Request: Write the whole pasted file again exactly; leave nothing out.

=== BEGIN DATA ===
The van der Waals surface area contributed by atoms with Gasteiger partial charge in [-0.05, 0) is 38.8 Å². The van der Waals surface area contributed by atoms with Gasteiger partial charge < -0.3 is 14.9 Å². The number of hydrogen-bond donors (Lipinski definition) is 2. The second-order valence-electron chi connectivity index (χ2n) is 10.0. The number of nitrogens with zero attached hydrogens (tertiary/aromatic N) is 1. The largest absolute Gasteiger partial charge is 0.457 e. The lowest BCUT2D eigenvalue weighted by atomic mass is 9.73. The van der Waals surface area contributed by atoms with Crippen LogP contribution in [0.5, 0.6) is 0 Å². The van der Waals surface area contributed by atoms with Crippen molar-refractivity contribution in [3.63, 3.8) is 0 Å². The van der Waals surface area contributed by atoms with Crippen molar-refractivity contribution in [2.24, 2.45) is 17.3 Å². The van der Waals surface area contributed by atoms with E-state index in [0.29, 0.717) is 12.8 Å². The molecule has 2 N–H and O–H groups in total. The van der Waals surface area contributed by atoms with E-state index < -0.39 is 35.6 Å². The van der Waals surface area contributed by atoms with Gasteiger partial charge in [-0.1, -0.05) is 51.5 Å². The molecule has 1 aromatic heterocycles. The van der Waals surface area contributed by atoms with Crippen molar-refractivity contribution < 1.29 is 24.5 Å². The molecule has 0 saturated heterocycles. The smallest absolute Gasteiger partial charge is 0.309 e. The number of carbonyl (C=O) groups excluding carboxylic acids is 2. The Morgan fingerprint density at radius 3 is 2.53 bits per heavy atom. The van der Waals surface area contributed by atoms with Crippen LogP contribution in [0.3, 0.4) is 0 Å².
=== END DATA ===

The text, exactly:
The van der Waals surface area contributed by atoms with Gasteiger partial charge in [-0.05, 0) is 38.8 Å². The van der Waals surface area contributed by atoms with Gasteiger partial charge < -0.3 is 14.9 Å². The number of hydrogen-bond donors (Lipinski definition) is 2. The second-order valence-electron chi connectivity index (χ2n) is 10.0. The number of nitrogens with zero attached hydrogens (tertiary/aromatic N) is 1. The largest absolute Gasteiger partial charge is 0.457 e. The lowest BCUT2D eigenvalue weighted by atomic mass is 9.73. The van der Waals surface area contributed by atoms with Crippen LogP contribution in [0.5, 0.6) is 0 Å². The van der Waals surface area contributed by atoms with Crippen molar-refractivity contribution in [3.63, 3.8) is 0 Å². The van der Waals surface area contributed by atoms with Crippen molar-refractivity contribution in [2.24, 2.45) is 17.3 Å². The van der Waals surface area contributed by atoms with E-state index in [0.29, 0.717) is 12.8 Å². The molecule has 2 N–H and O–H groups in total. The van der Waals surface area contributed by atoms with E-state index < -0.39 is 35.6 Å². The van der Waals surface area contributed by atoms with Gasteiger partial charge in [-0.1, -0.05) is 51.5 Å². The molecule has 1 aromatic heterocycles. The van der Waals surface area contributed by atoms with Crippen molar-refractivity contribution < 1.29 is 24.5 Å². The molecule has 0 saturated heterocycles. The smallest absolute Gasteiger partial charge is 0.309 e. The number of carbonyl (C=O) groups excluding carboxylic acids is 2. The Morgan fingerprint density at radius 3 is 2.53 bits per heavy atom. The van der Waals surface area contributed by atoms with Crippen LogP contribution in [0.3, 0.4) is 0 Å².